This comment has been removed by the author.
Katie Luddy said...

I am so excited to see that we are discussing Art Nouveau! My first love and passion for a career was architecture/interior design. I was always intrigued with the design of Art Nouveau, it is widely known as a “total” art style and the philosophy behind it was that art was a way of life. Art Nouveau, in my opinion is a whimsical and natural design. It brings in organic elements to design, including the use of curved lines. In particular, the architecture seemed to harmonize with the environment around it. A couple of my favorites are, the Tassel House Stairway by Victor Horta and Casa Batlló by Antoni Gaudi. The design of the Tassel House Stairway integrated lavish decorations without masking the architecture of the hotel. The attention to detail in the materials used show how much passion and care went into the design. He designed every single element, from the door handles, woodwork, panels and window stained glass, mosaic flooring, and the furnishings. Casa Batlló (aka Casa del ossos “House of Bones”) is with an organic skeletal design. Gaudi renovated this home by adding modern elements of stone work, irregular oval windows, few straight lines, much of the facade of broken colorful mosaic tiles, and the arched roof. Gaudi’s architectural design was pure art and modernism. Art Nouveau is such a huge genre of design and has made a huge impact on the design we see in the world today.

- Katie Luddy

Anonymous said...

I wanted to comment today on the Art Nouveau of Spain specifically Antoni Gaudi’s work. He is my favorite artist and he is the reason I studied architecture for two years. The reason I love his work is because he took the meaning of Art Nouveau to a new meaning. He basically gave Barcelona the look it has today. Many of the streets are covered with his designs and I’m not even talking about his monumental architectural work. The way he combined organic form with movement is absolutely astonishing and to me this is the meaning of Art Nouveau. The same way people have connections to words, as soon as you began talking about Art Nouveau I instantaneously though about Gaudi and his forms. His detailed iron work in La Pedrera, which is now an open apartment building where people live today, and his crazy use of forms and structures in Casa Batllo. What is amazing about Gaudi is that even if you go today to one of his ‘art pieces’ you will emerge into this art movement and culture. The place where I feel this most is in his park in Barcelona, Park Guell, where the vibrant colors and movement come to life making you feel part of the art. To me this is Art Nouveau.
Zina Dornbusch

Isaiah said...

I really like Lebeau's Batik style of work. Although his work is reminiscent of the east indies, I somewhat get an ancient greco-roman feel. I'm a big fan of that time period so seeing his work caught me eye. The use of earth tones is very simplistic, but appealing to me. I like to keep my work simple and his use of very geometric patterns grouped together creates a very striking image especially when the black is contrasted on top of an off white or even tan background. I do question though if his work is more art or design. To me I don't necessarily see a purpose in his work. I see more emotion of feelings, but I could be mistaken.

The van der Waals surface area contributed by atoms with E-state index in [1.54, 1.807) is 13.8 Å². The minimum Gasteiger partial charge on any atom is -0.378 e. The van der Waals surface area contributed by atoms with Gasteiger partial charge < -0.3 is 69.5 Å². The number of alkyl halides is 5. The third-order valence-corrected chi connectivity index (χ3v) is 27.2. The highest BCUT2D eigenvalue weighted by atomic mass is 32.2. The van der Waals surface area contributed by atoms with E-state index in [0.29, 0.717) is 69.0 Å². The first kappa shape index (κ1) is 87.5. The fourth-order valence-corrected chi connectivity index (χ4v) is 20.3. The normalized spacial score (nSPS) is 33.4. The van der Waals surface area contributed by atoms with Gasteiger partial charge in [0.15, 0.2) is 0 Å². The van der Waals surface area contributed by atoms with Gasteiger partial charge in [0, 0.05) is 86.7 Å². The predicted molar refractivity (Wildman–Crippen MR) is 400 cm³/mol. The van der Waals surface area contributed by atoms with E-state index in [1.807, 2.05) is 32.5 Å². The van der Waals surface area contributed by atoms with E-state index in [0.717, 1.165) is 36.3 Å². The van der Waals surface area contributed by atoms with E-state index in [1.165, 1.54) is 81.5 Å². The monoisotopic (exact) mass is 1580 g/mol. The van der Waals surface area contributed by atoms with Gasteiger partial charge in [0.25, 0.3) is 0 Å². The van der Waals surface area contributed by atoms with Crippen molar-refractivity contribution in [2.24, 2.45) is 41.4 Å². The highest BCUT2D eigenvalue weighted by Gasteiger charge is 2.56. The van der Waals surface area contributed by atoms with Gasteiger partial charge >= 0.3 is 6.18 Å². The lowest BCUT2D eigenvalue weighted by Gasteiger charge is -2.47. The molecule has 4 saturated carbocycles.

Anonymous said...

I love the work of Jules Cheret. His poster designs of women embody an image that inspires grace, beauty, poise, and power. The soft flowing fabric and dynamic poses gives a feeling of adventure and frivolity as well. This style was inspired by Rococo artists Jean-Honore Fragonard and Antoine Watteau, two of my all time favorites. Particularly, The Swing by Frangonard is what made me fall in love with this style of painting. Something about the beauty and grace of the woman juxtaposed with an underlying message of flirtation and fun captures my attention. It is the perfect portrayal of women, not only then, but now in modern times as well. In my opinion, there is always two sides to a woman: the serious and poised side, and the fun and flirty side. It is usually customary for women to hide the frivolous side of themselves, lest they be called a “slut” or “whore”, but this kind of art reveals the truth behind women, making it acceptable and beautiful to be this way.
-Jamie Port

Anonymous said...

My favorite topic that we discussed this past week is Art Nouveau. I have always loved the style of art nouveau. I like the colors and patterns present in this style of art. Many of the floral patterns and the pastel colors are what really appeal to me. One of my favorite artists/ architects is Gaudi. I have visited Barcelona and had the opportunity to visit many of his buildings and see his works. This form of art nouveau appeals to me above all because of the organic lines and forms; Gaudi actually tried to avoid using straight lines in his design. My favorite work of Gaudi is his Casa Batllo. His influences for this building were aquatic objects, animals, bones, and other organic influences. I especially love how he used mosaics to cover the facade of the building and created the roof to look like the scales of a dragon.The way that the lighting on the building makes the mosaics look both during the day and at night is my favorite part of the entire structure. Overall, the fluidity and organicity of Art Nouveau combined with its unique colors and patterns make it my favorite topic we have discussed.